Children’s Sleep Project

Because we all need a good night’s rest.

Protein-Powered Parenting

September 02, 2008 By: Kathy Category: Uncategorized

I spent the holiday weekend gorging on Kathleen DesMaisons’ book Little Sugar Addicts and have so many thoughts and connections spinning in my brain that I hardly know where to start.

So I’ll back up one post to make a little confession: Last time I blogged, I hadn’t yet gotten my hands on a copy of the book. I’d looked at DesMaisons’ website for parents of sugar-sensitive kids and seen that the first step in her healing program is breakfast — just breakfast. Specifically, make sure everyone in the family eats a breakfast that includes protein within an hour of waking up. Every morning, without fail.

I thought, “Well, what could it hurt to take the sugar out of the day at the same time, anyway?” So I snuck chocolate when the Dragon was at daycare instead of in the next room, where he’d smell it and come running. Even still, when he came home and found my little empty bowl, he picked it up and said, “Mama, what was in here?” I said, “Almonds,” as nonchalantly as I could. It was true, technically: I like almonds and chocolate chips together, and that’s how I usually have them. But he eyed me suspiciously.

You can’t fool a three-year-old.

The book reminded me of two things I’d forgotten in the frenzy of parenting a young child.

First, five years ago, when I started addressing my own alcohol addiction, I had to find other ways to get the same effect — comfort, confidence — in non-alcoholic ways before I felt I could let go of the bottle. I likened it to a blanket: You don’t just rip a blanket off a shivering person and expect them to be warm. You find a jacket for them first. So we couldn’t just take sugar away from the Dragon and expect everything to be okay.

Luckily, we don’t keep a lot of refined sugar in the house anyway — at least not outside of the cannisters — so we had options to offer that were less sweet but still satisfying at this point. A spoonful of honey in his yogurt, a white-flour bagel for his sunflower butter. (In our defense, we’ve always done whole wheat bread products; this week, the store was out so we went for the white.) The Dragon doesn’t ask for more food after he eats these, the way he does after he gets his hands on the Holy Grail of Refined Sugar.

The second thing I remembered when reading Little Sugar Addicts came directly from my training as a psychotherapist: You cannot work effectively with a child unless you have the parent(s) on board. Children’s problems are family systems problems. So if I wanted this to work, I quickly realized, I had to jump on board as well — and fast. And needed to get Alan there, too.

DesMaisons also advises going slooooooow. There are seven steps in her plan, and she recommends implementing the steps one at a time, over six to 18 months total. She also notes that sugar-sensitive people tend to want to rush in and do things all at once. I had to laugh to myself when I read it: Sure enough, that’s what I’d started to do. So we pulled back.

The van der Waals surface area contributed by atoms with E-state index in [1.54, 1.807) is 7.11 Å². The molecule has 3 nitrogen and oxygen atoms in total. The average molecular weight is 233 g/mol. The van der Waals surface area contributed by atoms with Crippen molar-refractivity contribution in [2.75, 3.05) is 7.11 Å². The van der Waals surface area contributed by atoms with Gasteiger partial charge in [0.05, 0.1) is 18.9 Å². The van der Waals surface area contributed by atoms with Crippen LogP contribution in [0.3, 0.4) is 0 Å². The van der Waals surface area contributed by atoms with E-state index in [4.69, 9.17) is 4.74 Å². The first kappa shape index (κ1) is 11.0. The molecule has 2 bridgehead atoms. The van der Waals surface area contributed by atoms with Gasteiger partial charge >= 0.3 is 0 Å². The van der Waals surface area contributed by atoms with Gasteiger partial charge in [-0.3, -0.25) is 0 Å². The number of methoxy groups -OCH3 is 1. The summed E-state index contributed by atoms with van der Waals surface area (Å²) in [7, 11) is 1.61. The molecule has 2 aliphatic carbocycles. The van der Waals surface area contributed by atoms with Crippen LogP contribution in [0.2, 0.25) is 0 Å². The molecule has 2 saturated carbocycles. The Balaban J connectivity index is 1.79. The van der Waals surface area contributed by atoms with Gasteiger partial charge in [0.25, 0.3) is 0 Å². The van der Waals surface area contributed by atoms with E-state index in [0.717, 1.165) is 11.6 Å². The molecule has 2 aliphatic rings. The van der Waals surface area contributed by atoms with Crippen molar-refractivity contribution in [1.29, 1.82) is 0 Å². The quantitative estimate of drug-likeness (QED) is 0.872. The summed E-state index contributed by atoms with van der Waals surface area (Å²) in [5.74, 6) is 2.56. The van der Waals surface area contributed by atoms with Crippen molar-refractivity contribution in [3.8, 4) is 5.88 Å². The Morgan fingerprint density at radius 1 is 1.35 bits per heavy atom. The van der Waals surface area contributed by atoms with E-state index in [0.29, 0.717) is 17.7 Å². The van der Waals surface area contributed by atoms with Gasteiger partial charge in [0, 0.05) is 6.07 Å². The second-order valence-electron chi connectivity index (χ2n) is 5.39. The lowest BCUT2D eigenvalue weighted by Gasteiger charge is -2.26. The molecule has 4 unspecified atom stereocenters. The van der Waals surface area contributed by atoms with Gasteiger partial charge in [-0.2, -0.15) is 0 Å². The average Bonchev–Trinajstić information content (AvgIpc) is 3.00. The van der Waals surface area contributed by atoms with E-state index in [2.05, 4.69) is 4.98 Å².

Breakfast first.

But then the most amazing thing happened.

The Dragon started asking for healthier food throughout the day: Pears and cheese, nuts and grapes, a chicken nugget. He actually asked for these things. What’s even more startling is that I haven’t heard more than one request for a cookie in over a week. It’s like his body knew what it needed, if only it could get his brain and mine to pay attention.

Monday — Labor Day — was the Dragon’s birthday, and we started it with a healthy breakfast made to each of our likings. The grownups also had their coffee (addressing that addiction will come later!) and the Dragon asked for chocolate milk.

DesMaisons says to go slow and forgive yourself, so we gave the child his chocolate milk.

And then, a couple hours later, when it was time to go to Grandma and Grandpa’s house, there was very little fussing and whining. We all just got in the car and left. This is a minor miracle in our house.

I usually bring crackers or fruit to snack on in the car; this time I threw in a little protein source, too. (Improving snack choices is Step 3 in Little Sugar Addicts so I didn’t want to be too gung-ho, but since the child has been asking for healthier foods, I thought I’d try to oblige.) When both the Dragon and I got cranky in the car, I knew it was time for a snack. We popped a few nuts and apple slices and went peacefully on our way. No kicking, no crying — from either of us. And no headache for me: That’s new.

The whole day was like this: As soon as I saw him get glassy-eyed or start to whine, I fueled him up with a healthy snack. He ate happily and promptly, and told me when he was done. No fussing, no whining, no tantrums. And — critically important — I did the same thing for myself. He ate a little slice of his birthday cake but didn’t ask for another; soon he was back out in the yard playing with his new toys. His parents and grandparents all joined in the fun, and his laughter was contagious. He took a little catnap in the car on the way home.

And when he awoke, another little miracle: The Dragon spent two hours absorbed in playing with his new Tinker Toys with his dad. I have never, ever seen him focus on one task for so long, and so happily. There was no frustration or upset; no requests for TV; just enjoyment and togetherness.

And when it was time to go to the concert in the park to finish off a big day, he was a little sad to leave their new creation. But he got over it quickly and fully enjoyed dancing and clapping to the music and eating strawberries and chicken nuggets. But, truth be told, more strawberries than anything.

Now lest you think it’s all Pollyanna around here now, we still had trouble with the departure from the park and especially with bedtime — as per usual. But I was much better proteined all day long, and what a huge difference that made in my ability to cope with the Dragon’s sleep sensitivity. I could enforce the rules better, I could minimize the intensity of my responses to him, I could bring myself to soothe and tolerate his difficulties. And when he was finally asleep, I still had energy to read and relax.

I was a better mom yesterday. And it was one of the best family days we’ve ever had.

I blame it on protein.

Photo credits: Cold, Yogurt and fruit